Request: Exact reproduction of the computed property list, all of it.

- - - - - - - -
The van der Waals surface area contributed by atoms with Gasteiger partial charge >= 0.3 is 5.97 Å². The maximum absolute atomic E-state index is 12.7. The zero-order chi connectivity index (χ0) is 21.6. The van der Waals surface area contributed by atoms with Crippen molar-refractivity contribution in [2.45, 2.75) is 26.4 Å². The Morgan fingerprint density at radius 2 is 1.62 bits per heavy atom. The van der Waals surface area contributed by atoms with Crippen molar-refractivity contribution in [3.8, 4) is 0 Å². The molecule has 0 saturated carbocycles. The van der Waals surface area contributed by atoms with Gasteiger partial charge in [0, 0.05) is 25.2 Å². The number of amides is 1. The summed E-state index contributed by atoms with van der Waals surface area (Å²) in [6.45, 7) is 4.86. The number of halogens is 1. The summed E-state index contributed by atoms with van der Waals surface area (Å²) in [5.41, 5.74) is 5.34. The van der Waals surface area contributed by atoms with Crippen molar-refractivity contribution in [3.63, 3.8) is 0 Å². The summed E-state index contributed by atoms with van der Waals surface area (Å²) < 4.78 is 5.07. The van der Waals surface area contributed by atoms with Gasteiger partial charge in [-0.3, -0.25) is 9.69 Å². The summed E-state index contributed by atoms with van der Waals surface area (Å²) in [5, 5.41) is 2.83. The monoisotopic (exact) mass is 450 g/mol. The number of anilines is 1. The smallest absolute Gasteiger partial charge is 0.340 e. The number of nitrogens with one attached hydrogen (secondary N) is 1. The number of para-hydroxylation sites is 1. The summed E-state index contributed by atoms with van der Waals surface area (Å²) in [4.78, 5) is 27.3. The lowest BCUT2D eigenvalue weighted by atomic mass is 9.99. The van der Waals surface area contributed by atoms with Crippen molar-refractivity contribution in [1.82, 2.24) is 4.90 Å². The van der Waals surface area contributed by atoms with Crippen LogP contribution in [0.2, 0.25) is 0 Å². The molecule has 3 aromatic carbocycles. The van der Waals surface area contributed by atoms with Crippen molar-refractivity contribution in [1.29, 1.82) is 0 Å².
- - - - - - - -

The van der Waals surface area contributed by atoms with Gasteiger partial charge >= 0.3 is 5.97 Å². The maximum absolute atomic E-state index is 12.7. The zero-order chi connectivity index (χ0) is 21.6. The van der Waals surface area contributed by atoms with Crippen molar-refractivity contribution in [2.45, 2.75) is 26.4 Å². The Morgan fingerprint density at radius 2 is 1.62 bits per heavy atom. The van der Waals surface area contributed by atoms with Crippen molar-refractivity contribution in [3.8, 4) is 0 Å². The molecule has 0 saturated carbocycles. The van der Waals surface area contributed by atoms with Gasteiger partial charge in [0, 0.05) is 25.2 Å². The number of amides is 1. The summed E-state index contributed by atoms with van der Waals surface area (Å²) in [6.45, 7) is 4.86. The number of halogens is 1. The summed E-state index contributed by atoms with van der Waals surface area (Å²) in [5.41, 5.74) is 5.34. The van der Waals surface area contributed by atoms with Crippen molar-refractivity contribution in [3.63, 3.8) is 0 Å². The summed E-state index contributed by atoms with van der Waals surface area (Å²) < 4.78 is 5.07. The van der Waals surface area contributed by atoms with Gasteiger partial charge in [-0.3, -0.25) is 9.69 Å². The summed E-state index contributed by atoms with van der Waals surface area (Å²) in [5, 5.41) is 2.83. The monoisotopic (exact) mass is 450 g/mol. The number of anilines is 1. The smallest absolute Gasteiger partial charge is 0.340 e. The number of nitrogens with one attached hydrogen (secondary N) is 1. The number of para-hydroxylation sites is 1. The summed E-state index contributed by atoms with van der Waals surface area (Å²) in [4.78, 5) is 27.3. The lowest BCUT2D eigenvalue weighted by atomic mass is 9.99. The van der Waals surface area contributed by atoms with Crippen molar-refractivity contribution in [1.82, 2.24) is 4.90 Å². The van der Waals surface area contributed by atoms with Crippen LogP contribution in [0.2, 0.25) is 0 Å². The molecule has 3 aromatic carbocycles. The van der Waals surface area contributed by atoms with Crippen molar-refractivity contribution in [1.29, 1.82) is 0 Å².